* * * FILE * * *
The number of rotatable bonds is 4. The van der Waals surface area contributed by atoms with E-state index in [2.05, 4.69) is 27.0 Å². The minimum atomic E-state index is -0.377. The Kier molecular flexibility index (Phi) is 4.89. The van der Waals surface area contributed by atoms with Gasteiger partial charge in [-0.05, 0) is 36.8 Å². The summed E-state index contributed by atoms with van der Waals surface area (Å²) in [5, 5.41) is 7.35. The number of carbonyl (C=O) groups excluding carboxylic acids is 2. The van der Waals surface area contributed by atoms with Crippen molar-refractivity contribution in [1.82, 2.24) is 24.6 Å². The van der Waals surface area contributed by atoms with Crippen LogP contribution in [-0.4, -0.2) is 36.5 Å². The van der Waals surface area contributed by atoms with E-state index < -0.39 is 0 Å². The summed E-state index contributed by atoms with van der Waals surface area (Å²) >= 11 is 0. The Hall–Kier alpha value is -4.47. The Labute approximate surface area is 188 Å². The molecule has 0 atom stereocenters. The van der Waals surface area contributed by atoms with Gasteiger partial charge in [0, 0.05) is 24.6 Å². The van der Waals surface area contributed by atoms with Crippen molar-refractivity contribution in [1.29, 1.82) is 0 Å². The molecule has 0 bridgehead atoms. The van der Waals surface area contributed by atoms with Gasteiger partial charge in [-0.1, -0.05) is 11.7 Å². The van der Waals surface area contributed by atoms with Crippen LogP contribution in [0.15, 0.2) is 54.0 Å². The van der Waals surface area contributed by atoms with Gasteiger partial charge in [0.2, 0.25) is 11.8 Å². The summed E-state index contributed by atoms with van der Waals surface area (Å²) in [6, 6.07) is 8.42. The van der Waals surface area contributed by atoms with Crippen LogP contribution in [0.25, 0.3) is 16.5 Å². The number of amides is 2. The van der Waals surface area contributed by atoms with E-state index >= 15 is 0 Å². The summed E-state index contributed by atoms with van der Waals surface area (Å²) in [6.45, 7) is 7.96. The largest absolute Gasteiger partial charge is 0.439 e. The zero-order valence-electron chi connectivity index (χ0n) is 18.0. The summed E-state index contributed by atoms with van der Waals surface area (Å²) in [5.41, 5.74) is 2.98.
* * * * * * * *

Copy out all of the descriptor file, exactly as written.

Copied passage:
The number of rotatable bonds is 4. The van der Waals surface area contributed by atoms with E-state index in [2.05, 4.69) is 27.0 Å². The minimum atomic E-state index is -0.377. The Kier molecular flexibility index (Phi) is 4.89. The van der Waals surface area contributed by atoms with Gasteiger partial charge in [-0.05, 0) is 36.8 Å². The summed E-state index contributed by atoms with van der Waals surface area (Å²) in [5, 5.41) is 7.35. The number of carbonyl (C=O) groups excluding carboxylic acids is 2. The van der Waals surface area contributed by atoms with Crippen molar-refractivity contribution in [1.82, 2.24) is 24.6 Å². The van der Waals surface area contributed by atoms with Crippen LogP contribution in [-0.4, -0.2) is 36.5 Å². The van der Waals surface area contributed by atoms with E-state index < -0.39 is 0 Å². The summed E-state index contributed by atoms with van der Waals surface area (Å²) >= 11 is 0. The Hall–Kier alpha value is -4.47. The Labute approximate surface area is 188 Å². The molecule has 0 atom stereocenters. The van der Waals surface area contributed by atoms with Gasteiger partial charge in [0, 0.05) is 24.6 Å². The van der Waals surface area contributed by atoms with Crippen molar-refractivity contribution in [1.29, 1.82) is 0 Å². The molecule has 0 bridgehead atoms. The van der Waals surface area contributed by atoms with Gasteiger partial charge in [-0.1, -0.05) is 11.7 Å². The van der Waals surface area contributed by atoms with Crippen LogP contribution in [0.15, 0.2) is 54.0 Å². The van der Waals surface area contributed by atoms with Gasteiger partial charge in [0.2, 0.25) is 11.8 Å². The summed E-state index contributed by atoms with van der Waals surface area (Å²) in [6, 6.07) is 8.42. The van der Waals surface area contributed by atoms with Crippen LogP contribution in [0.25, 0.3) is 16.5 Å². The number of amides is 2. The van der Waals surface area contributed by atoms with E-state index >= 15 is 0 Å². The summed E-state index contributed by atoms with van der Waals surface area (Å²) in [6.45, 7) is 7.96. The largest absolute Gasteiger partial charge is 0.439 e. The zero-order valence-electron chi connectivity index (χ0n) is 18.0. The summed E-state index contributed by atoms with van der Waals surface area (Å²) in [5.41, 5.74) is 2.98.